Ever since microcontrollers were developed, many companies ended up creating their own architecture, usually optimized for a specific application. Today the list of architectures you can still find is staggering, with some of the most popular ones:
- Motorola 68k
- TI MSP430
- Microchip PIC
- Freescale ColdFire
- Atmel AVR
The list goes on and on. But, the industry has been changing significantly for the last few years. ARM’s Cortex-M CPU cores have been making their way into most every vendor. Freescale, ST, TI, SiLabs, Atmel and many others use the Cortex-M0,M0+, M3 and M4 cores while adding some differentiating peripherals. This is driving most proprietary architectures into extinction.
One vendor that has seems to be transitioning away from their proprietary processors is Freescale. Their ColdFire processors are based on the legacy Motorola 68k architecture that has been popular for many years. In their latest Freescale Tech Day, they did not announce anything new related to ColdFire, focusing on their Kinetis line of devices in most of their training. This would seem to indicate that Freescale customers may be transitioning or have transitioned already. This trend will continue with other vendors. As long as the Cortex-M3/M4 meet the specs of the customer’s application, most will choose ARM.
Unifying the CPU architecture has tremendous benefits:
- Programming tools are kept the same as long as they are not vendor specific
- Investment in training persists despite a change in vendors
- Moving to another vendor requires minor changes, typically related to the peripherals. The performance of algorithms and other middleware remains mostly unchanged.
- Development of code by the community for this processor can be reused by many others, making the device more and more accessible and shortening development cycles
- Development tools are better because more options exist and more people work to provide it
Most engineers tend to stick to what they know and pick a microcontroller they used in the past (as long as it meets the requirements). This usually is done to ensure that development time is kept to a minimum. As ARM gains a foothold and young engineers become familiar with the devices, more and more designs will be ARM.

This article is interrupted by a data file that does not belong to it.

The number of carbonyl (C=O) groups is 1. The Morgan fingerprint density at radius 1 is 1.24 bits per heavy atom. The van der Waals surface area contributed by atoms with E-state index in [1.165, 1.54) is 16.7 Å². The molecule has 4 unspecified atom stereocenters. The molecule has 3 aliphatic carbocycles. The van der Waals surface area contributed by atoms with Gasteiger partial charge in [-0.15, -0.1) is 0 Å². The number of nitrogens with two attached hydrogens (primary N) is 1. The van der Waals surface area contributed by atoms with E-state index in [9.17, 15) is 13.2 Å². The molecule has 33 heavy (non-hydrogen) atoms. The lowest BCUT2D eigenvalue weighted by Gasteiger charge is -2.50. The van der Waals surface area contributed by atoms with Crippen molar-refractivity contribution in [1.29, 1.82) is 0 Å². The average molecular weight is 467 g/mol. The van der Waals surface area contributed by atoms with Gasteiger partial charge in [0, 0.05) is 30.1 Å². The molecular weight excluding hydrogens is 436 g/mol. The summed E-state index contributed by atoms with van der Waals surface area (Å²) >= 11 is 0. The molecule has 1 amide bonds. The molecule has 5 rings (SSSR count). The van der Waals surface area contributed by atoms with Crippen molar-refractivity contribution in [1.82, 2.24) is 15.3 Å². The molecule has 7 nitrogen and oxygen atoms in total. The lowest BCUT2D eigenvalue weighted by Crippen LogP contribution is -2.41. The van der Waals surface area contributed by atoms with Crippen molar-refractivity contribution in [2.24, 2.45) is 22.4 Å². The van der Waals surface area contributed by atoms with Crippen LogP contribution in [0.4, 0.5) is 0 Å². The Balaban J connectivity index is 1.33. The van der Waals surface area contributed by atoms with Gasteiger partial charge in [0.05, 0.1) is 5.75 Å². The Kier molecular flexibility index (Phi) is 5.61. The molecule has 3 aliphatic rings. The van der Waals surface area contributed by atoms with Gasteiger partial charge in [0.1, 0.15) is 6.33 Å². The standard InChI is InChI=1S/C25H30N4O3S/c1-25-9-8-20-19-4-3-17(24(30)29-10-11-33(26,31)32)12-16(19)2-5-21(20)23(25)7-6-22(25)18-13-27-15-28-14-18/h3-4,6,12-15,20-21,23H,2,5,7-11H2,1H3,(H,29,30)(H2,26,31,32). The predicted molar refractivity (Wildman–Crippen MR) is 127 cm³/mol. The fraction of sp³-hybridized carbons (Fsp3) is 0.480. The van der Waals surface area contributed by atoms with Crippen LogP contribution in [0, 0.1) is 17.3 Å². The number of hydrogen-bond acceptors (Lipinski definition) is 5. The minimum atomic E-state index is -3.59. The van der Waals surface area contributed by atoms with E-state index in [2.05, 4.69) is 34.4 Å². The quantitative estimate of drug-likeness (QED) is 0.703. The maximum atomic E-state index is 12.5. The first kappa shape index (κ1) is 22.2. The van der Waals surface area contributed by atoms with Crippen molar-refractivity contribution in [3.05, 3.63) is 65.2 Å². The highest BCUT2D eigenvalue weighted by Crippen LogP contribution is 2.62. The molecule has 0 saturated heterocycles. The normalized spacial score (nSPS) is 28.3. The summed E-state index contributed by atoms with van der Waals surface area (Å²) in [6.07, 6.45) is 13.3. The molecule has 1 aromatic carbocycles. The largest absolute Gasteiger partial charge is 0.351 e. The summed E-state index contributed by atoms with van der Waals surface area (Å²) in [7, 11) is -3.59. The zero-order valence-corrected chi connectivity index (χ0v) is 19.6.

So what happens to the other architectures? ARM Cortex-M is great for many of the applications, but there are always applications that have specific requirements where a certain architecture will hold an advantage. For example, the Microchip PIC is still one of the most popular processors for small applications. Microchip has done a great job of creating parts that have peripherals for wide number of applications, and the price is very low, even compared to
A big issue for vendors is differentiation. If all devices use the same core, the differentiating factors become the peripheral mix, packaging and prices. In a way vendors are racing each other to provide cheaper and better devices. This is great for engineers and developers, but I would imagine some vendors will not fare well in the next few years.
If you’re trying to decide on a microcontroller, using the ARM Cortex-M can be a good choice, but you need to consider whether a small device can be better. If you need help understanding how to select a processor for your product or application get in touch, we’ll be happy to advise.